"Life's just like that."
"But why is it like that?"
"Because life isn't fair."
"But why isn't it fair?"
"That's just how it is."
Cartoonist Guy Delisle tells it just like it is in his new collection of short stories about fatherhood, Even More Bad Parenting Advice from Drawn + Quarterly. It is a follow-up to his first familial collection, A User's Guide to Neglectful Parenting, which carries on his tradition of quirky vignettes that are at once melancholy and jokey, a style that won Delisle Best Album at the Angoulême International Comics Festival in 2012 and a Gold Medal from the Independent Book Awards for his classic Jerusalem.
Delisle's drawing style borders on the adorable, with big-headed children with stick arms and classy outfits. The father is practically a self-portrait, giving an air of realism that permeates the stories in the collection. All of the incidents reflect real life, such as a father trying to introduce his son to a video game and taking over, or working out an escape plan from a boring party by attempting to convince the daughter that she's tired, or seeking revenge in a game of dodgeball on the kid who picks on his child at recess.
The humor in Even More Bad Parenting Advice is fairly dark. The father is selfish and lazy, yet he also clearly holds his children in esteem, impressed by their wit though happy to put them back into their places with quips and bribes. Conversations carry on about the wildest of topics, from the son asking how much it would hurt to be eaten by a shark ("Your mother's reaction to me telling her what happened to you. now that would hurt") to discussing what happens to people who live on the streets when it snows ("People can't sleep in the snow. Or else they die").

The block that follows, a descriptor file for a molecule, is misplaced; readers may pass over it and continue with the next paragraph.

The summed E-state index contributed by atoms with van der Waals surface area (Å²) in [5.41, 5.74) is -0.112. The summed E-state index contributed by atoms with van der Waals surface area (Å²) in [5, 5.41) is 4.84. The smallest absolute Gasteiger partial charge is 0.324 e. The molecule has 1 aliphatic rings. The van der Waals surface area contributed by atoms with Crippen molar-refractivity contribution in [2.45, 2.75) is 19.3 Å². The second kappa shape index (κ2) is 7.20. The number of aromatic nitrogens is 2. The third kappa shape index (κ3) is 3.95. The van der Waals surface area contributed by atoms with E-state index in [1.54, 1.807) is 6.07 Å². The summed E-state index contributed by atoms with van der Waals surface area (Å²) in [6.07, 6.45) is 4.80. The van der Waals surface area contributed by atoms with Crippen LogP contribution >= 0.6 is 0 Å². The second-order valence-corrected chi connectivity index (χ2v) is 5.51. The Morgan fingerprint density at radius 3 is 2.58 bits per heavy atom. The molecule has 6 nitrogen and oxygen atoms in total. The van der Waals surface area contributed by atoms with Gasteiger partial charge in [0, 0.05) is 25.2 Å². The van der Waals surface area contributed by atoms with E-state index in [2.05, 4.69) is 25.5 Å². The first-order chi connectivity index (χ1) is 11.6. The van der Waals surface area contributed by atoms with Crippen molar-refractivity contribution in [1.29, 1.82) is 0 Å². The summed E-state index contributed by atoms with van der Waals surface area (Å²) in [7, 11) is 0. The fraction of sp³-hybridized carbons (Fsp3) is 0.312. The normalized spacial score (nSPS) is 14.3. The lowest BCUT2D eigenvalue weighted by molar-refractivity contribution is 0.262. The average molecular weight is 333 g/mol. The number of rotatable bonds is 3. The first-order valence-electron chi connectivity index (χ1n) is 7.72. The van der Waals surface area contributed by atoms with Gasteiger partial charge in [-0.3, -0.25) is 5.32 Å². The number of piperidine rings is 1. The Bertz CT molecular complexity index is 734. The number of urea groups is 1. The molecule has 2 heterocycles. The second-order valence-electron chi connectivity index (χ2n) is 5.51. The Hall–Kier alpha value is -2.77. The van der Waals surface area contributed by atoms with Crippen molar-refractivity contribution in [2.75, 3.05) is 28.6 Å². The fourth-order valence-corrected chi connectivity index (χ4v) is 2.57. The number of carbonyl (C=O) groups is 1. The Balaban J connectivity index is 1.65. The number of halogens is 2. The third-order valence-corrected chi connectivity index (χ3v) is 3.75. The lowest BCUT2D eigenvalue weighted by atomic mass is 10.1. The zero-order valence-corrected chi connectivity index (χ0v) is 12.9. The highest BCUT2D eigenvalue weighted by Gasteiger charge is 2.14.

Best of all is the endless teasing that the father gives his children. In the discussion about the people on the street, the daughter suggests they invite one to come sleep over. The father agrees, but warns that he might be hungry enough to eat all of the chocolate chip cookies they'd baked. She decides that they'll just hide the cookies, then.
It seems that in every opportunity to teach a valuable lesson, the fatherly advice goes terribly wrong because of his teasing. When seeing a flag warning of possible sharks at the beach, he suggests they swim in the middle of the biggest group of swimmers. "That way, if a shark shows up, it'll bite someone else before it bites us. a wall of human bait."
Even More Bad Parenting Advice is a great read for anyone who had that father or is that father. The stories are quick, yet well paced with moments of tension built through repeated cartoons. The jokes are sly and subtle so that they come alive more and more with every read, making the book something readers will pick up again and again for a smile.